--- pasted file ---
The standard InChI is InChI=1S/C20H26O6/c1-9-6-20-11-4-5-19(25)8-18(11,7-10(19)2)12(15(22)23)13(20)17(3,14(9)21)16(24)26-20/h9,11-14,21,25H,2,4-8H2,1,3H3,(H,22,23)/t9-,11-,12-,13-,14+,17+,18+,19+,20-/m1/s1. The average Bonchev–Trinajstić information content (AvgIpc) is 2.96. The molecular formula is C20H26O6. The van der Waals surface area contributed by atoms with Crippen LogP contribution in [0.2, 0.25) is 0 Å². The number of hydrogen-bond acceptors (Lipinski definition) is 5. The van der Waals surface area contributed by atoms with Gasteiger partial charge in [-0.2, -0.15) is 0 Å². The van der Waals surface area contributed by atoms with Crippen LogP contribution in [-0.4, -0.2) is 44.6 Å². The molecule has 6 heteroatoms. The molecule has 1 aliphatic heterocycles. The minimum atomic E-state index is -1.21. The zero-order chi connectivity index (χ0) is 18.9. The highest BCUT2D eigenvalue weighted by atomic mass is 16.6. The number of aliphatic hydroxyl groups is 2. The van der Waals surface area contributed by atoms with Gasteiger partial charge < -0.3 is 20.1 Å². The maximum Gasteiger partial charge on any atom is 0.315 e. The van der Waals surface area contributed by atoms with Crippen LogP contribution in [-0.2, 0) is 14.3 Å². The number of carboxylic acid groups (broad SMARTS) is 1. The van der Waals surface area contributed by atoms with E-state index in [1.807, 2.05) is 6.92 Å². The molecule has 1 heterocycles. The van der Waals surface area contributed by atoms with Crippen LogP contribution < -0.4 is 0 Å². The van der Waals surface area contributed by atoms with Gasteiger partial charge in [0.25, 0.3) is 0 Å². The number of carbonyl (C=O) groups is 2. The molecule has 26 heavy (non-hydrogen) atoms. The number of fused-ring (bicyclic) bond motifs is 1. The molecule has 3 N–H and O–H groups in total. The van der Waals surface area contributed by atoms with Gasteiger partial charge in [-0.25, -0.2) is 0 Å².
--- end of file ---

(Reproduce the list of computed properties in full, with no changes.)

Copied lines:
The standard InChI is InChI=1S/C20H26O6/c1-9-6-20-11-4-5-19(25)8-18(11,7-10(19)2)12(15(22)23)13(20)17(3,14(9)21)16(24)26-20/h9,11-14,21,25H,2,4-8H2,1,3H3,(H,22,23)/t9-,11-,12-,13-,14+,17+,18+,19+,20-/m1/s1. The average Bonchev–Trinajstić information content (AvgIpc) is 2.96. The molecular formula is C20H26O6. The van der Waals surface area contributed by atoms with Crippen LogP contribution in [0.2, 0.25) is 0 Å². The number of hydrogen-bond acceptors (Lipinski definition) is 5. The van der Waals surface area contributed by atoms with Gasteiger partial charge in [-0.2, -0.15) is 0 Å². The van der Waals surface area contributed by atoms with Crippen LogP contribution in [-0.4, -0.2) is 44.6 Å². The molecule has 6 heteroatoms. The molecule has 1 aliphatic heterocycles. The minimum atomic E-state index is -1.21. The zero-order chi connectivity index (χ0) is 18.9. The highest BCUT2D eigenvalue weighted by atomic mass is 16.6. The number of aliphatic hydroxyl groups is 2. The van der Waals surface area contributed by atoms with Gasteiger partial charge < -0.3 is 20.1 Å². The maximum Gasteiger partial charge on any atom is 0.315 e. The van der Waals surface area contributed by atoms with Crippen LogP contribution in [-0.2, 0) is 14.3 Å². The number of carboxylic acid groups (broad SMARTS) is 1. The van der Waals surface area contributed by atoms with E-state index in [1.807, 2.05) is 6.92 Å². The molecule has 1 heterocycles. The van der Waals surface area contributed by atoms with Crippen LogP contribution < -0.4 is 0 Å². The van der Waals surface area contributed by atoms with Gasteiger partial charge in [0.25, 0.3) is 0 Å². The number of carbonyl (C=O) groups is 2. The molecule has 26 heavy (non-hydrogen) atoms. The number of fused-ring (bicyclic) bond motifs is 1. The molecule has 3 N–H and O–H groups in total. The van der Waals surface area contributed by atoms with Gasteiger partial charge in [-0.25, -0.2) is 0 Å².